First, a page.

New Health Care Law May Incentivize Some To Work Less

NEW YORK (MainStreet)—Americans who may enjoy benefits of financial aid from the government to help pay for their health insurance in the new healthcare exchanges may find themselves facing an economic incentive to earn less as they reach the edge of the subsidy cliff. Just $1 over the 400% federal poverty level (FPL) limit will eliminate their entire subsidy.

To ensure that Americans can afford to purchase health care, the Affordable Care Act (ACA) provides for an income-based subsidy paid directly to the insurance company as part or all of the monthly premium. Workers whose annual modified adjusted gross income is at or below 400% of the FPL based on household size (that's $45,960 for an individual and $94,200 for a family of four in 2013) will be eligible for tax credits. At the highest end, families will pay no more than 9.5% of their annual income toward premiums.

"As a result of this design flaw, families that have incomes slightly above the threshold will have substantially lower disposable incomes than families that have incomes slightly below the threshold," says Adam C. Powell, president of Payer+Provider Syndicate, a healthcare consulting firm. "This 'cliff' provides families near 400% of the federal poverty line with a disincentive to make gradual improvements in their income – be it by working a few extra hours each week or by receiving a small raise."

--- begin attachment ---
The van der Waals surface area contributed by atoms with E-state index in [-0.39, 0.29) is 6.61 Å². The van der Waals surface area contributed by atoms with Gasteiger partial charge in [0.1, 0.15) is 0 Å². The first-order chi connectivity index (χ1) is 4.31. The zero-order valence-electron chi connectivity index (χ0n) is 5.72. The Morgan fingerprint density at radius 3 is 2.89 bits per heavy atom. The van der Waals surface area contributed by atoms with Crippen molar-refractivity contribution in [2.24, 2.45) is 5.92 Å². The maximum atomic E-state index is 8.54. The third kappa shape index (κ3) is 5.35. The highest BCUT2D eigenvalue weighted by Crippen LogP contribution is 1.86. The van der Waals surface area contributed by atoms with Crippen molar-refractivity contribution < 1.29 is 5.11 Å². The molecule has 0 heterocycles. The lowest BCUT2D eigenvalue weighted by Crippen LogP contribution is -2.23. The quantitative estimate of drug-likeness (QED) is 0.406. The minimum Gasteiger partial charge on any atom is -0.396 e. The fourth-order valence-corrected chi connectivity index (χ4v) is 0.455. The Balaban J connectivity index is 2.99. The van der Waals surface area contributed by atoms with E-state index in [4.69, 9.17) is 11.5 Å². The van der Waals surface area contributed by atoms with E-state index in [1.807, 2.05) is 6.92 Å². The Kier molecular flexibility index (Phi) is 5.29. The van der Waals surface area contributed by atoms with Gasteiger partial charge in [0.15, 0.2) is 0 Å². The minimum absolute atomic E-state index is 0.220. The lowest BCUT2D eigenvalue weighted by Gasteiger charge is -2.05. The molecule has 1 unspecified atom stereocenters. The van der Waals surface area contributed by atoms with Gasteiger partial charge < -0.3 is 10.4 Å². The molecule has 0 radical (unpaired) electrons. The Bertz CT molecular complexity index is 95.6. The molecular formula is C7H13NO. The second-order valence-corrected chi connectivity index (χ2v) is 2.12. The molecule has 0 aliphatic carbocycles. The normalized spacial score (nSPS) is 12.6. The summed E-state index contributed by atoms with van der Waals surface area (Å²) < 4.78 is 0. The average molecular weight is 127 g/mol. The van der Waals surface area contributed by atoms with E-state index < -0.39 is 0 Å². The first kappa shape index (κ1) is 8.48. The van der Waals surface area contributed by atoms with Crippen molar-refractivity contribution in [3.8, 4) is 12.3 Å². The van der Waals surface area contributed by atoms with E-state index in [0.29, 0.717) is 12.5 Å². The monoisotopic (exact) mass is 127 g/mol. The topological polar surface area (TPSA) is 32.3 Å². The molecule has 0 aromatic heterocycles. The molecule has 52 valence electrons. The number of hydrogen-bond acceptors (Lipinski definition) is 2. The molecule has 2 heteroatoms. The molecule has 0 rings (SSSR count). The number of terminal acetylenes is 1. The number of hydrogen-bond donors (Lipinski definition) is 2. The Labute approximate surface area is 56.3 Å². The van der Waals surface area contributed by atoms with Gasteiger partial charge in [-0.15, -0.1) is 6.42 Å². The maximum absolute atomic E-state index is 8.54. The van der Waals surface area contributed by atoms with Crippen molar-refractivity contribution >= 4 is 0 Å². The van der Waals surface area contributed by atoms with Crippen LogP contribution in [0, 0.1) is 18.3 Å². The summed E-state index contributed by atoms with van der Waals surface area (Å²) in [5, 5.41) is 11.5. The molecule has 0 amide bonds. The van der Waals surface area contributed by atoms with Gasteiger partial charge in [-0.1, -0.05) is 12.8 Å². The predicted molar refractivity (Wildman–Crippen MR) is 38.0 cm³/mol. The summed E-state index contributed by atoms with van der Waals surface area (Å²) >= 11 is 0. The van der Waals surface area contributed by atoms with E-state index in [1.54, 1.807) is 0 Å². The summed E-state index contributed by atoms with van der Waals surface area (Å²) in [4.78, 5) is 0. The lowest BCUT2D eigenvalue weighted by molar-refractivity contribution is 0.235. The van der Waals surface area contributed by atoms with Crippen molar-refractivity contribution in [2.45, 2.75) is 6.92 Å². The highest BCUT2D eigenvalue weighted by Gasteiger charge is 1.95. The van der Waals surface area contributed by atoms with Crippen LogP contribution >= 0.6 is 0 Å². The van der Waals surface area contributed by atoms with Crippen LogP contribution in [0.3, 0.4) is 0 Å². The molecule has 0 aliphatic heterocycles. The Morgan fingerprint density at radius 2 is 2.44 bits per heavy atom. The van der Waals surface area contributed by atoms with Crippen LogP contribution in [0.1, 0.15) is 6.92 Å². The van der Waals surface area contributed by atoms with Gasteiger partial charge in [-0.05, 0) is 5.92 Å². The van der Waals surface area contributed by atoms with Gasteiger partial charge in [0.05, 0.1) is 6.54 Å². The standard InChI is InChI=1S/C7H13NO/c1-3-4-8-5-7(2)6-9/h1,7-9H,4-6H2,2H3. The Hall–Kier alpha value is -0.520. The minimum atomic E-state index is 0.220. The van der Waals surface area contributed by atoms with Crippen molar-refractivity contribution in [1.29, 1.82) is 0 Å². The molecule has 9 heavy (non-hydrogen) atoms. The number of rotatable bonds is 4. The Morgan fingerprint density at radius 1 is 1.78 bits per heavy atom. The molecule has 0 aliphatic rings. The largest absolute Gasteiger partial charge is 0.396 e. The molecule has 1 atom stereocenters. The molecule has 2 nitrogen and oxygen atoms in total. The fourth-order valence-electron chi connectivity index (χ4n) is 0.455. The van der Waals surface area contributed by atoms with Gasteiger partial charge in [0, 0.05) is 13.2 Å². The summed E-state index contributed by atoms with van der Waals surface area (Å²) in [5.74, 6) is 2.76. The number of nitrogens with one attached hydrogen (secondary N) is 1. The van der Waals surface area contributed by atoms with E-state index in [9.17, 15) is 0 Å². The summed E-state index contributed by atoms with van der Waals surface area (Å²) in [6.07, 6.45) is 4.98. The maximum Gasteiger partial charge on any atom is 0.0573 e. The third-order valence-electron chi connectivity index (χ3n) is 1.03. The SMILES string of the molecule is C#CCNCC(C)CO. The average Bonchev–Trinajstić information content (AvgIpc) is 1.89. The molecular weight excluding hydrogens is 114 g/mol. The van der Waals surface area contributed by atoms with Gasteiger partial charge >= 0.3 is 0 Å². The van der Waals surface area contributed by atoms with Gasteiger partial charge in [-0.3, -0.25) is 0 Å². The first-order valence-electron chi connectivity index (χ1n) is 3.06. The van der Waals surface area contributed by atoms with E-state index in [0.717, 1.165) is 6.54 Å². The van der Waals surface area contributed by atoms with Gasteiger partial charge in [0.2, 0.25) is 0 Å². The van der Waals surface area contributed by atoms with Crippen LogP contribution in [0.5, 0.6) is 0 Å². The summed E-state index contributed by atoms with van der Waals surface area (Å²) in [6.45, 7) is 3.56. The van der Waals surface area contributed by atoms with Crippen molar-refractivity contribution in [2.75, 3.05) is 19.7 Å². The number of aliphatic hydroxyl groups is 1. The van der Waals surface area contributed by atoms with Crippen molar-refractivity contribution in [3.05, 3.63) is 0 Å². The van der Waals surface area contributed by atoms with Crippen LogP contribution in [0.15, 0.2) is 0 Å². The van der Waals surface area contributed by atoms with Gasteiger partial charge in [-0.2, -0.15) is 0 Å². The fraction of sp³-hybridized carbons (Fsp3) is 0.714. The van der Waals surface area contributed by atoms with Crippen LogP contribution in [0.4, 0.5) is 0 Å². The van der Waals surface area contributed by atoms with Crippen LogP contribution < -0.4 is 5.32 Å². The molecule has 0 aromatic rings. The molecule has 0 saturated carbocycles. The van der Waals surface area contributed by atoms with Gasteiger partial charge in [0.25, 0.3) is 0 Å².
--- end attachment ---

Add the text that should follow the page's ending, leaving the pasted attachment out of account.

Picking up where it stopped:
In these cases, any "extra take-home pay could actually end up costing the household thousands of dollars in federal benefits," says Jonathan Wu, analyst and cofounder of ValuePenguin, a data-analysis company. "For hourly workers, contractors or consultants, this could certainly create incentives for them to 'close up shop' once they came close to these benchmark thresholds."